How a special CPD programme is helping schools boost literacy across the curriculum

  • How a special CPD programme is helping schools boost literacy across the curriculum

Could a focus on literacy training for secondary school teachers help break down barriers to higher education? Gina Wilson’s experience suggests so…

In 2018, Northumbria University was awarded government funding to develop a ‘widening participation’ English project. The widening participation agenda in higher education has been in place for decades, and aims to address discrepancies in the take-up of higher education opportunities between different under-represented groups of students.

Students from disadvantaged backgrounds, lower income households, and other under-represented groups may face barriers to entry to higher education. Northumbria University decided to use some of its funding allocation to support the development of literacy in secondary schools with high levels of disadvantage, in partnership with the National Literacy Trust, who were asked to deliver a 3-day CPD course, which would focus on English language skills development in reading, writing and oracy all the way across the secondary curriculum.

We felt that by targeting mastery of English in KS3, this would help to alleviate the impact low levels of literacy are having currently, and improve life chances for our students – a challenging and daunting task, if not exactly a new one. Schools in the North East of England were invited to take part and offered four places each on the course – for the head of English and three other subject/department heads.

In addition to the CPD, as the project co-ordinator, I worked with heads of English to support mastery of English within the KS3 curriculum. The project was launched on October 16th, 2018.

Support and resources

Our CPD sessions were delivered by Catharine, a talented, spirited and passionate devotee of literacy development, who combined deep learning with practical suggestions for the classroom in a seamless way. Resources were provided by the National Literacy Trust, alongside its website, which offers the option to create a free log in to enable you to see all the most relevant news, research, programmes and resources; most certainly an Aladdin’s cave for the classroom teacher! There is also an easy-to-use resources page which pulls in all resources from across the website and filters them by phase, topic, age etc., and there is an enhanced members’ section with resources updated regularly, unlimited access for all school staff, a personalised dashboard, and key word searches to help you find what you need.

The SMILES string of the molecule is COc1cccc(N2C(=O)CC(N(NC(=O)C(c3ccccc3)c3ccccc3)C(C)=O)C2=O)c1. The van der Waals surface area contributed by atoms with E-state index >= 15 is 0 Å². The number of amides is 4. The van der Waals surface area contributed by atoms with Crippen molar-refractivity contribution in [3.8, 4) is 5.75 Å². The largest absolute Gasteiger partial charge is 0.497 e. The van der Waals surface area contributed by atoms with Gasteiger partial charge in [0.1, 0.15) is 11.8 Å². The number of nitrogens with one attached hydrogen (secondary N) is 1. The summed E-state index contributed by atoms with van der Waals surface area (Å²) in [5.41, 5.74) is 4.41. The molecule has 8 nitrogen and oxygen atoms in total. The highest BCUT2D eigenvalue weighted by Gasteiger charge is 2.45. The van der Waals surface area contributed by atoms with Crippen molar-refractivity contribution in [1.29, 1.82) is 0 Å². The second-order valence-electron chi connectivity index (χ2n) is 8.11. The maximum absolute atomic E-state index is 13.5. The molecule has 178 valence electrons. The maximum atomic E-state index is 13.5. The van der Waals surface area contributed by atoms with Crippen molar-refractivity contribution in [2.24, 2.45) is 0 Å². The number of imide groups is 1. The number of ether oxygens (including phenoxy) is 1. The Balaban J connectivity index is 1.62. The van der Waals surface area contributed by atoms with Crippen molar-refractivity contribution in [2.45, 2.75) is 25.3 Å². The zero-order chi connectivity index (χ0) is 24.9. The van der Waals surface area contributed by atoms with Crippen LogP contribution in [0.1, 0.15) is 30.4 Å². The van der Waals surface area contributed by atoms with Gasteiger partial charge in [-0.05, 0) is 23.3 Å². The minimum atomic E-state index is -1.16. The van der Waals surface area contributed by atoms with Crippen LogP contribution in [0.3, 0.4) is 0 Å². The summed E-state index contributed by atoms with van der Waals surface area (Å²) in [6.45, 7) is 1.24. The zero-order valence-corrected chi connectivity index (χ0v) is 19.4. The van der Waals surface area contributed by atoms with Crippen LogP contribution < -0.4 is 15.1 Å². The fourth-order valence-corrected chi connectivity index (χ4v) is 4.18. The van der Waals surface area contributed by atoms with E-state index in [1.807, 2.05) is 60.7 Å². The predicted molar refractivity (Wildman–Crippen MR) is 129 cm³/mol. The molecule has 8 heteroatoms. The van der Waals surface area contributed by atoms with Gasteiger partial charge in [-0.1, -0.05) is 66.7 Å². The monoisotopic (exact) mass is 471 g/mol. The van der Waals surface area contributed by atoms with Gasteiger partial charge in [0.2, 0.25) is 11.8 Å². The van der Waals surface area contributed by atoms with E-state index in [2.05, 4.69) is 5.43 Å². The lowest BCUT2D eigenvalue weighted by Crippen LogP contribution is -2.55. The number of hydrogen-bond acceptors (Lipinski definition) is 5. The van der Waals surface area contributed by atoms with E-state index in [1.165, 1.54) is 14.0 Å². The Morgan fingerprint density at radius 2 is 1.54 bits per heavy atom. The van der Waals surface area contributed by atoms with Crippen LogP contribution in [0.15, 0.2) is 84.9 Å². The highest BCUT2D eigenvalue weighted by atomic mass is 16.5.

Feedback from participants has been consistently excellent, as their understanding that literacy across the curriculum is more than ‘Word of the Week’ or ‘Drop Everything and Read’ (although these are great strategies as part of a wider programme) has developed and informed their thinking. Some have actually gone back to basics, reviewed policy with senior teams and redelivered to staff, whilst others have used school data to inform a specific approach in reading, writing or oracy and thereby begun to improve practice. The course has left participants in no doubt that literacy across the curriculum requires clear, dedicated leadership and cannot be left to chance and random interventions… there have certainly been some meetings with senior teams about this. To date, the impact is not measurable in terms of outcomes (although changing practice is), but there has certainly been a renaissance in the participating schools, and literacy is more than ever on their agendas.

As with all training, there are hiccups. OFSTED visits, changes in staff and illness all contributed to changing attendance at the training, however, there was a core of participants who attended all sessions, and those who couldn’t make it were replaced by other school staff. As course coordinator, I have visited all but one of the schools to see how the training is being implemented and to support further development of mastery.

Next steps…

Great strides have been made in the leadership and implementation of literacy across the curriculum in all the participating schools this year. I intend to make more visits to schools next term and then Northumbria University and the National Literacy Trust will be co-hosting a conference in early September so that schools can share their journey and inspire others. Watch this space!

About the author

Gina Wilson is a course coordinator on behalf of the University of Northumbria.

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